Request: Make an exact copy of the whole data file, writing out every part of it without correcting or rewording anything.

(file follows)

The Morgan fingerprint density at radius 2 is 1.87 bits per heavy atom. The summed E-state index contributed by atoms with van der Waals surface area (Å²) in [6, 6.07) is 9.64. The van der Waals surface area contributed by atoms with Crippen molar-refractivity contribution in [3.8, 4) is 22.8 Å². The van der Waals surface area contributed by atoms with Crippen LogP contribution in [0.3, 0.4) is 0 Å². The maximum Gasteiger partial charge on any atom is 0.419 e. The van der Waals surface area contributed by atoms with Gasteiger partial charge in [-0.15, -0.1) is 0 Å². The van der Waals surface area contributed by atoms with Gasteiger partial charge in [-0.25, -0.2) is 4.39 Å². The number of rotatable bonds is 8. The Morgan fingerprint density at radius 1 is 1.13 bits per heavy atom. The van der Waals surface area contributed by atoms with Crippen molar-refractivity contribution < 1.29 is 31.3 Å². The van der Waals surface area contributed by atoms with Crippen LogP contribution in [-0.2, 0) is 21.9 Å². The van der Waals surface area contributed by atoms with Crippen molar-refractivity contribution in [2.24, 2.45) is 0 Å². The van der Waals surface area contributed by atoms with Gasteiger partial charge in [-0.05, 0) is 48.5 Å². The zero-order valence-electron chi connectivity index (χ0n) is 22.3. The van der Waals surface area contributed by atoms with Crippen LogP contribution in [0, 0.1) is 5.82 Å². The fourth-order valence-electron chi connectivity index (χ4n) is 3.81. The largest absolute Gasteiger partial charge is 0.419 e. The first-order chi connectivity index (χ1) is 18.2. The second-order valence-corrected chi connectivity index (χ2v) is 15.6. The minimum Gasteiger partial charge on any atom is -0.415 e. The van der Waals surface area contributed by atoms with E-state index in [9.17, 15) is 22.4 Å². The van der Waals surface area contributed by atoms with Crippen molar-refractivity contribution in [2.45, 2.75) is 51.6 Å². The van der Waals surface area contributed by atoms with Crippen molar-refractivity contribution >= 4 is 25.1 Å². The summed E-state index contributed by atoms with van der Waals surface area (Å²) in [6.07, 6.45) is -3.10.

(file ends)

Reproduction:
The Morgan fingerprint density at radius 2 is 1.87 bits per heavy atom. The summed E-state index contributed by atoms with van der Waals surface area (Å²) in [6, 6.07) is 9.64. The van der Waals surface area contributed by atoms with Crippen molar-refractivity contribution in [3.8, 4) is 22.8 Å². The van der Waals surface area contributed by atoms with Crippen LogP contribution in [0.3, 0.4) is 0 Å². The maximum Gasteiger partial charge on any atom is 0.419 e. The van der Waals surface area contributed by atoms with Gasteiger partial charge in [-0.15, -0.1) is 0 Å². The van der Waals surface area contributed by atoms with Gasteiger partial charge in [-0.25, -0.2) is 4.39 Å². The number of rotatable bonds is 8. The Morgan fingerprint density at radius 1 is 1.13 bits per heavy atom. The van der Waals surface area contributed by atoms with Crippen molar-refractivity contribution < 1.29 is 31.3 Å². The van der Waals surface area contributed by atoms with Crippen LogP contribution in [-0.2, 0) is 21.9 Å². The van der Waals surface area contributed by atoms with Crippen molar-refractivity contribution in [2.24, 2.45) is 0 Å². The van der Waals surface area contributed by atoms with Gasteiger partial charge in [-0.05, 0) is 48.5 Å². The zero-order valence-electron chi connectivity index (χ0n) is 22.3. The van der Waals surface area contributed by atoms with Crippen LogP contribution in [0, 0.1) is 5.82 Å². The fourth-order valence-electron chi connectivity index (χ4n) is 3.81. The largest absolute Gasteiger partial charge is 0.419 e. The first-order chi connectivity index (χ1) is 18.2. The second-order valence-corrected chi connectivity index (χ2v) is 15.6. The minimum Gasteiger partial charge on any atom is -0.415 e. The van der Waals surface area contributed by atoms with E-state index in [9.17, 15) is 22.4 Å². The van der Waals surface area contributed by atoms with Crippen molar-refractivity contribution in [2.45, 2.75) is 51.6 Å². The van der Waals surface area contributed by atoms with Crippen molar-refractivity contribution >= 4 is 25.1 Å². The summed E-state index contributed by atoms with van der Waals surface area (Å²) in [6.07, 6.45) is -3.10.